But making porcelain was never easy. It demands precision, and each step must be perfected. It can be difficult to imagine, when holding a porcelain object, the long journey the material has taken. The process comprises many stages: extracting the raw material, perfecting the blend of components such as kaolin and water, making the mould (which is produced about 20% larger than the finished design to account for shrinking), applying the finishing touches after the first firing in the kiln using customized glazes, colours and patterns. Then comes the terrifying “make it or brake it” final firing at up to 1400 °C, which yields either cracks or perfection. If finished perfectly, the porcelain’s properties include low permeability and elasticity; considerable strength, hardness, toughness, whiteness, translucency and resonance; and a high resistance to chemical attack and thermal shock.
“MADE IN CHINA”
Today, most of Norway’s porcelain production is outsourced. At the height of its operations, Porsgrunds Porselænsfabrik had more than five hundred employees, and the factory remained one of the district's largest and most important companies until the 1990’s. Some porcelain continues to be produced in Porsgrunn, and the factory’s characteristic straw pattern in cobalt blue is still painted by hand by local specialists. But production sites such as this, along with Blaafarveværket in Åmot, are increasingly transforming into museums and tourist attractions, signifying a shift to the service industry as the dominant business model of the area.
The fact that most things we own are produced elsewhere is worrisome in that, amongst other things, it causes us to lose touch with the materials that surround us, that constitute the objects of everyday life; teacups, clothes, and even smartphones. We no longer know where these materials came from, who made them, and the time it took to get them to us. Let’s return again to cobalt: as a metal, it has unique magnetic properties, making it essential in modern technology. It is used in our mobile phone batteries, for example. Around 80% of cobalt today is extracted in Congo, Africa, where China increasingly has a stranglehold over the supply due to their large investments in the infrastructure of the region, which constitutes part of their Belt and Road Initiative, also known as the New Silk Roads. More than ever, cobalt is a metal associated with conflict, child labour and unethical production, like so many other raw materials we import and are dependent upon.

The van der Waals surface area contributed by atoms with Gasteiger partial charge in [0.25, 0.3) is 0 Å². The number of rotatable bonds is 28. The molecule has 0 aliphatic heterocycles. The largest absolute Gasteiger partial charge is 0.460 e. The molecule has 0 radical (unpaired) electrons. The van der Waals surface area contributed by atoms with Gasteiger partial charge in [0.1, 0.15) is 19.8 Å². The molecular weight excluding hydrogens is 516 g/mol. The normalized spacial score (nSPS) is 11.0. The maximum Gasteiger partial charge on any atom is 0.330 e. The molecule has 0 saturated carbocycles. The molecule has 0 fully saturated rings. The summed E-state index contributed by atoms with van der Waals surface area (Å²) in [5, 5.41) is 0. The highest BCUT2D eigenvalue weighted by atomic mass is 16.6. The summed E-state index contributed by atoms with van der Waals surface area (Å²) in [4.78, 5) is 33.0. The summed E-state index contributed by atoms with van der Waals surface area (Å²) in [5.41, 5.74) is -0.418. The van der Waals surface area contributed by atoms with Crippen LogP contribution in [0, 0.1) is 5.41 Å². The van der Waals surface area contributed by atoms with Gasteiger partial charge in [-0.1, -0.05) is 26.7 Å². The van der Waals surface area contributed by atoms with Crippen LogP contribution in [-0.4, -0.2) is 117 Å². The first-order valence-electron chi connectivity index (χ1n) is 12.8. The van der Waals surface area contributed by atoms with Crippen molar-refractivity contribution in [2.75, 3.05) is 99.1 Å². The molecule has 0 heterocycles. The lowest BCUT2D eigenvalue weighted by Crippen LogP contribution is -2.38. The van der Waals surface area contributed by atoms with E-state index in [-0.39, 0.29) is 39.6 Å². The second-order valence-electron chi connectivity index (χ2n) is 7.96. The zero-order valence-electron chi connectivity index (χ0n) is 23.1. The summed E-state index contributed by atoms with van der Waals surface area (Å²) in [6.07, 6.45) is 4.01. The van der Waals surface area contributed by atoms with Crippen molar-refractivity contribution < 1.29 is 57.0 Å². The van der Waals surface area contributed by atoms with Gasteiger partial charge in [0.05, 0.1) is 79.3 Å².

Currently there is a team of researchers working to map critical minerals in Europe, to see where they appear and gauge the potential to extract them closer to home. We can therefore not exclude the possibility of cobalt and other mineral mining industries returning to Norway in the not-so-distant future, as technological shifts and climate change continue to influence the demand, as well as the world economy and our ethics and behaviour.
Porcelain ware is firmly positioned within the long genealogy of global trade; it brings together the past and the present both through its ingredients and references. The materials, the glazes, the tools and the processes remain constant, but perspectives on porcelain have consistently changed. Lin Wang, like many craft-based artists, offers an alternative to the mass-produced object. By rethinking established ideas surrounding ‘seeing’ and ‘knowing’ – influenced by our condition of colonialism and globalization – her work argues for porcelain’s renewed relevance.
The Maritime Silk Road offered a sea voyage from the known to the unknown; it is where civilization itself began, where the world's major religions were born and took root, and where languages, ideas, and diseases spread. It is where empires were lost and won. It was – and its new versions remain – the world's central nervous system. The enduring rise of China as a superpower and its ambitious New Silk Roads provide at this very moment unprecedented conditions for global trade. Just as human anatomy elucidates how the body functions, understanding these networks and infrastructures will allow for a better grasp of the world we inhabit.
© Randi Grov Berger 2019